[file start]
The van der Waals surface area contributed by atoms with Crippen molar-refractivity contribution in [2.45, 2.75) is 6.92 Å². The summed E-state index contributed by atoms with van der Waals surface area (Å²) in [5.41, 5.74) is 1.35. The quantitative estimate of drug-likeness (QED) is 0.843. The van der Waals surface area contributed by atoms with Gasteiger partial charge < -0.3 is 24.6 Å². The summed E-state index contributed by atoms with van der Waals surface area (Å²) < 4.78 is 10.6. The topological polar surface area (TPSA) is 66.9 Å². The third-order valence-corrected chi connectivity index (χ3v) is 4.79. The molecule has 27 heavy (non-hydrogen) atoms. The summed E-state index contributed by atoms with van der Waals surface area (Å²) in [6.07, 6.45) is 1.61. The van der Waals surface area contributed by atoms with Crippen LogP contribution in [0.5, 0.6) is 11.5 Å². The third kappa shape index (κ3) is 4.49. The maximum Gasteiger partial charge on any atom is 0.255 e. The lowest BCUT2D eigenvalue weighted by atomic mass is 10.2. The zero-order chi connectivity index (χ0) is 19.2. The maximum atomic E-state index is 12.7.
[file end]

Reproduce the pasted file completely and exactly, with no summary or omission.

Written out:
The van der Waals surface area contributed by atoms with Crippen molar-refractivity contribution in [2.45, 2.75) is 6.92 Å². The summed E-state index contributed by atoms with van der Waals surface area (Å²) in [5.41, 5.74) is 1.35. The quantitative estimate of drug-likeness (QED) is 0.843. The van der Waals surface area contributed by atoms with Gasteiger partial charge < -0.3 is 24.6 Å². The summed E-state index contributed by atoms with van der Waals surface area (Å²) < 4.78 is 10.6. The topological polar surface area (TPSA) is 66.9 Å². The third-order valence-corrected chi connectivity index (χ3v) is 4.79. The molecule has 27 heavy (non-hydrogen) atoms. The summed E-state index contributed by atoms with van der Waals surface area (Å²) in [6.07, 6.45) is 1.61. The van der Waals surface area contributed by atoms with Crippen LogP contribution in [0.5, 0.6) is 11.5 Å². The third kappa shape index (κ3) is 4.49. The maximum Gasteiger partial charge on any atom is 0.255 e. The lowest BCUT2D eigenvalue weighted by atomic mass is 10.2. The zero-order chi connectivity index (χ0) is 19.2. The maximum atomic E-state index is 12.7.